By combining on-the-job learning with related instruction in technical areas, apprenticeships aim to produce qualified, highly-productive employees for careers requiring precision skills. For the employer, the apprenticeship often reveals current employees or candidates who may be qualified for a promotion in their department, or might be fit to replace a retiring worker. For the employee, the apprenticeship model clarifies a path toward specific career goals.
An apprenticeship is a work-based training, whereas an internship is a work-based learning. Typically for undergrad students, an internship program offers a chance to work within a respective field and gain real world experience. Internships may be paid or unpaid, and some internships follow a set agenda while others are more loosely defined.
Conversely, an apprenticeship, which is always paid, is geared towards potential employees of an organization and typically runs in a pre-planned, structured fashion. The apprentice undergoes a training in which all the skills required for a particular occupation or trade are being taught and overseen for a skilled and experienced mentor.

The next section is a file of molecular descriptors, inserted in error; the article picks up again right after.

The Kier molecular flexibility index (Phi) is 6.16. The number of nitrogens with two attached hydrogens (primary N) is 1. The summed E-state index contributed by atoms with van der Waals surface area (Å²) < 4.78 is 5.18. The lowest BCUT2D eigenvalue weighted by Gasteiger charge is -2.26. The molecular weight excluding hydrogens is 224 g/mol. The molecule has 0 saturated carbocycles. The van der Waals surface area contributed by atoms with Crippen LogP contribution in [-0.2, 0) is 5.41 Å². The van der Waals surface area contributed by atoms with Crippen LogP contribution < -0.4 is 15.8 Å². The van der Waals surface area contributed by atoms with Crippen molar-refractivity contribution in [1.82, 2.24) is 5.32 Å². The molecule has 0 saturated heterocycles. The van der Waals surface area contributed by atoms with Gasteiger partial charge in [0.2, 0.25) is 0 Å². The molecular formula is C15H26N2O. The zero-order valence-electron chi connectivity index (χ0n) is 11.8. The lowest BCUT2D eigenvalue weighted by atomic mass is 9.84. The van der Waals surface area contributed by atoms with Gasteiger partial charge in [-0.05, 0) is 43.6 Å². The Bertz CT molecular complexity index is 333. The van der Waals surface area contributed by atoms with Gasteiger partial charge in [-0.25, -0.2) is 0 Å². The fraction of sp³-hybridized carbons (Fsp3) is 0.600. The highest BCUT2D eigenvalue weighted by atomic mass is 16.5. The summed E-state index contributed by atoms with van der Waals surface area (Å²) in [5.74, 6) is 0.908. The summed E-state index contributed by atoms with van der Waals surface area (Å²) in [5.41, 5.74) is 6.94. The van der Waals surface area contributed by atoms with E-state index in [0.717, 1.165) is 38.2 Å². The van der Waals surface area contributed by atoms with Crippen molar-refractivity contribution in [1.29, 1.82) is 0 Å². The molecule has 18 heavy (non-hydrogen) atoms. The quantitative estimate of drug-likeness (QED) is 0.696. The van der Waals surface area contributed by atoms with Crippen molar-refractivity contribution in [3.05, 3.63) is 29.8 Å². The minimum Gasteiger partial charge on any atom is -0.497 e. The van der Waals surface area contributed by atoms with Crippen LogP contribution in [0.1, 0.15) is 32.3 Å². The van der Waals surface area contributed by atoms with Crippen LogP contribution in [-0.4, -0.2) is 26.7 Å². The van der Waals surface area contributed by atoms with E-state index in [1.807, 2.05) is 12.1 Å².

Though apprenticeship programs are a national system not specific to advanced manufacturing, they have proven to be an effective training model for developing, growing and retaining a workforce of skilled tradespeople. Apprenticeships.gov lists a few career tracks offering apprenticeships that are in high demand right now, including, but not limited to: CNC programming, Machining, Industrial Maintenance Repairing, Mold Making, Die Casting, Plastic Molding, Plastics Fabricating, Tool and Die Making, and more.
This training method is a win-win scenario for both the employer and the employee. Programs do not guarantee employment, however many, if not most, apprentices do often end up staying with the same employer.